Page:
Using updated modules, libraries and plugins with stable Ansible

12 Dec 2017

This page was updated 2020-05-16 to incorporate how to use collections to the same effect
This page was updated on 2019-04-07 to improve `module_utils` information and add plugin information

There are many reasons to want to use newer modules than a chosen stable Ansible core release:

When that happens, thankfully you don’t have to run off your own megamerge branch of ansible.

Which ever of the two approaches below you take, I recommend keeping a file in the library directory. For modules, it looks a bit like:

|Module                     | PR                                            | Notes           |
| | | Unmerged        |
|     | | Available in 2.5|

but the same log is useful for plugins and collections.

Keeping track of why I’m using non-core code allows me to remove it when the desired functionality becomes available in newer Ansible or collections releases.

The collections approach

Using ansible collections to incorporate updates from baseline can be a sensible approach when you need several changes at once or just want to track latest or a branch.

You can use ansible-galaxy to install collections. I always recommend pinning to a specific version to avoid surprises. If you don’t want to use ansible-galaxy, you can always just commit the results of installing the collection (or just update a submodule) in the collections subdirectory below your playbooks (other locations are available through configuring collections_paths - take note of both the plurals, I wasted hours investigating why ANSIBLE_COLLECTION_PATHS wasn’t working).

mkdir collections
git clone collections/community.kubernetes

This will get you the latest merged commits from the official community.kubernetes (as opposed to ansible-galaxy collection install -p collections community.kubernetes which gets you the latest released version) - but you can also clone a fork and choose a branch to get as yet unmerged commits (e.g. if you’re keen to include an unmerged pull request)

The selective approach

Use this when you don’t necessarily want to update every module or plugin in a collection which might introduce unexpected behaviours in modules you’re not looking to update

My approach for this is to use the default library directory feature — create a library directory in the top level of your playbooks repository, and put any modules that you need but aren’t yet in the version of ansible you’re using there.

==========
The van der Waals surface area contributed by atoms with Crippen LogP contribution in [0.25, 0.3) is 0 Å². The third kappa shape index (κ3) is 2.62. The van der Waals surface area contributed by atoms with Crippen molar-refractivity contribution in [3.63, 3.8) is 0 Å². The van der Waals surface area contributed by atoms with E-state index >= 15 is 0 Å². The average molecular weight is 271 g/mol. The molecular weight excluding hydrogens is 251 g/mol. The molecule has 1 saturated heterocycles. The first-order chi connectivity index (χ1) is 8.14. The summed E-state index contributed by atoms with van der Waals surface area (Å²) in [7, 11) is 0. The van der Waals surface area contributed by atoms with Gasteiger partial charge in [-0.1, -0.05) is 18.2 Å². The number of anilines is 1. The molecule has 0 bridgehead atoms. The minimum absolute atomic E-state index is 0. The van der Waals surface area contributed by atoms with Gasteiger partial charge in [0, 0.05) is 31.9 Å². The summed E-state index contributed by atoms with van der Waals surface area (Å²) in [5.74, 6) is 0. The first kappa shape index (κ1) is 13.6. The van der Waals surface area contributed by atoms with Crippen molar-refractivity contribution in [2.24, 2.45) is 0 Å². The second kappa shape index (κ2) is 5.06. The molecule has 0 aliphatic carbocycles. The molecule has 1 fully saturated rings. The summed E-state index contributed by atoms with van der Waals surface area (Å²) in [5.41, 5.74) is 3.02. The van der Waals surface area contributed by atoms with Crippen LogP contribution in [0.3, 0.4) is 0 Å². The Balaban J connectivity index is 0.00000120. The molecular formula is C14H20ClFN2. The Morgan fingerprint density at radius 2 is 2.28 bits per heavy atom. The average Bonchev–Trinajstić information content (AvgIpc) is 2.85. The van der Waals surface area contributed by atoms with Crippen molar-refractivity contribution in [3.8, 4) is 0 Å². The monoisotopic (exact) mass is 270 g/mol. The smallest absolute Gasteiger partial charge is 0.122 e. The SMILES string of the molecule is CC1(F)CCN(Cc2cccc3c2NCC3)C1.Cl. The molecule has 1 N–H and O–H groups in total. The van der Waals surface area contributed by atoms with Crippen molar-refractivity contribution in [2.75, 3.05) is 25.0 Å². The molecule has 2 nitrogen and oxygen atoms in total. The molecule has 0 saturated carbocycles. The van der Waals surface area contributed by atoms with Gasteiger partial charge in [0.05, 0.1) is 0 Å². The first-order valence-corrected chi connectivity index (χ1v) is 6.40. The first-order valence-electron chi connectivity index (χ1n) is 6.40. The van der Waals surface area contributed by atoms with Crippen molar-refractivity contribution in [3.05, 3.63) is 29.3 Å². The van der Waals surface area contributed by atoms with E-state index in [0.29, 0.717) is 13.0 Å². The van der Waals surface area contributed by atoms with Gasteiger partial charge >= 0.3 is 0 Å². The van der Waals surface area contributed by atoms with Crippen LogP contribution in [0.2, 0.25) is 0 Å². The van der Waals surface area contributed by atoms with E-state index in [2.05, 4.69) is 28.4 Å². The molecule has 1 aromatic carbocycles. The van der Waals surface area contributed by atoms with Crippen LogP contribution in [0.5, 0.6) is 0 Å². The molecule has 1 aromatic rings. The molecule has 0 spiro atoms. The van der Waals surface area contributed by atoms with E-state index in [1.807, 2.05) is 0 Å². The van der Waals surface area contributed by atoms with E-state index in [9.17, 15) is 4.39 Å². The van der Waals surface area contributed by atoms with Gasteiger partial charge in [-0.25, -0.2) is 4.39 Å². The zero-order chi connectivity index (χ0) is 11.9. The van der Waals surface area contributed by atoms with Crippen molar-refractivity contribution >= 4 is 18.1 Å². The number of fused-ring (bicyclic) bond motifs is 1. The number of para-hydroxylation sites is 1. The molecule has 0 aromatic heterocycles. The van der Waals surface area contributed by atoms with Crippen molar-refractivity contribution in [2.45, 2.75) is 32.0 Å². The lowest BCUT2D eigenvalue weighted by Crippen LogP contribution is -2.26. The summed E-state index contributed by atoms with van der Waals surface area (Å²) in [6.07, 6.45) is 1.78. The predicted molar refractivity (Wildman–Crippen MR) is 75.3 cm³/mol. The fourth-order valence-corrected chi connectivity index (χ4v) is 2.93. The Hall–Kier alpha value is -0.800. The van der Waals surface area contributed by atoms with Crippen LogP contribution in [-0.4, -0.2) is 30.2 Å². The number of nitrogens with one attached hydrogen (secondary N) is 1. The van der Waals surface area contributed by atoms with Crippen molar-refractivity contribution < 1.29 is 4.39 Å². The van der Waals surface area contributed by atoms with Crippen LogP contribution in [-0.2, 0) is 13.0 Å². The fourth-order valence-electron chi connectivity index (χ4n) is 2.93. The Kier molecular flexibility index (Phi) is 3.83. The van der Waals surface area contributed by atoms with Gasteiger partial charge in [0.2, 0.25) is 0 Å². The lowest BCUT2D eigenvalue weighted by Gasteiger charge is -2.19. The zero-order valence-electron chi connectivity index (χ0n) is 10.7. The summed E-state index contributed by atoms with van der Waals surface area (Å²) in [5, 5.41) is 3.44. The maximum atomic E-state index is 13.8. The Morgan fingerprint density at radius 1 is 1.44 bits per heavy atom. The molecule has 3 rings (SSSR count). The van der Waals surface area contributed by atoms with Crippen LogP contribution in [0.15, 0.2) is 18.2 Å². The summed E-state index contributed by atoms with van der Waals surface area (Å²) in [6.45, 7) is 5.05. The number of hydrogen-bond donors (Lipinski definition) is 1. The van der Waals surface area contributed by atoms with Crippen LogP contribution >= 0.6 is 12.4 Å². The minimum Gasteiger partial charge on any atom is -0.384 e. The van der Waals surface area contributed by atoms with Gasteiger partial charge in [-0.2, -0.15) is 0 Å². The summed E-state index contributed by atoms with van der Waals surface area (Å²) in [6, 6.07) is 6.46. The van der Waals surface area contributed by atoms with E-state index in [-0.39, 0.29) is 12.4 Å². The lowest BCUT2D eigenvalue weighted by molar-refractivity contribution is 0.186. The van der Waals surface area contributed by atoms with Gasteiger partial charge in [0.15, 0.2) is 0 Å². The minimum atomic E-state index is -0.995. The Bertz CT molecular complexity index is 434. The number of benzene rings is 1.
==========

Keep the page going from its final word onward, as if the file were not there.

If you’re using modules that rely on updates to module_utils shared libraries, you can set the module_utils config directive in ansible.cfg (./module_utils is an undocumented default) and copy the relevant module_utils files into your codebase as well. The layout of your module_utils directory should reflect that of ansible. For example, if you need updates to the k8s module, you’ll probably need to copy one or both of k8s/ and k8s/ from lib/ansible/module_utils to your module_utils/k8s directory. You will also need an empty at the bottom level directory.

└── k8s

Similarly, you can optionally set filter_plugins, (which has ./filter_pluginsas an undocumented default), lookup_plugins (which has ./lookup_plugins as an undocumented default), etc. to point to updated plugins — I tend to use plugins/lookup, plugins/filter etc. to reflect Ansible’s codebase structure (but I didn’t know about the defaults until doing some tests for the update to this page).

One other point worth noting is that if you’re already using roles for your logic, you can put updates of modules, libraries and plugins in your library, module_utils and plugins directories at the top level of the role. You’ll need a versioning strategy for your role that reflects Ansible versions so that you can remove published changes later on (for example my Kubernetes role has a v2.8 branch without the module_utils/k8s tree) with published v2.7-1 and v2.8-1 tags. The need for an doesn’t seem to be as apparent when using a role (i.e. my tests pass on my Kubernetes-role without needing an

— I’ve been there.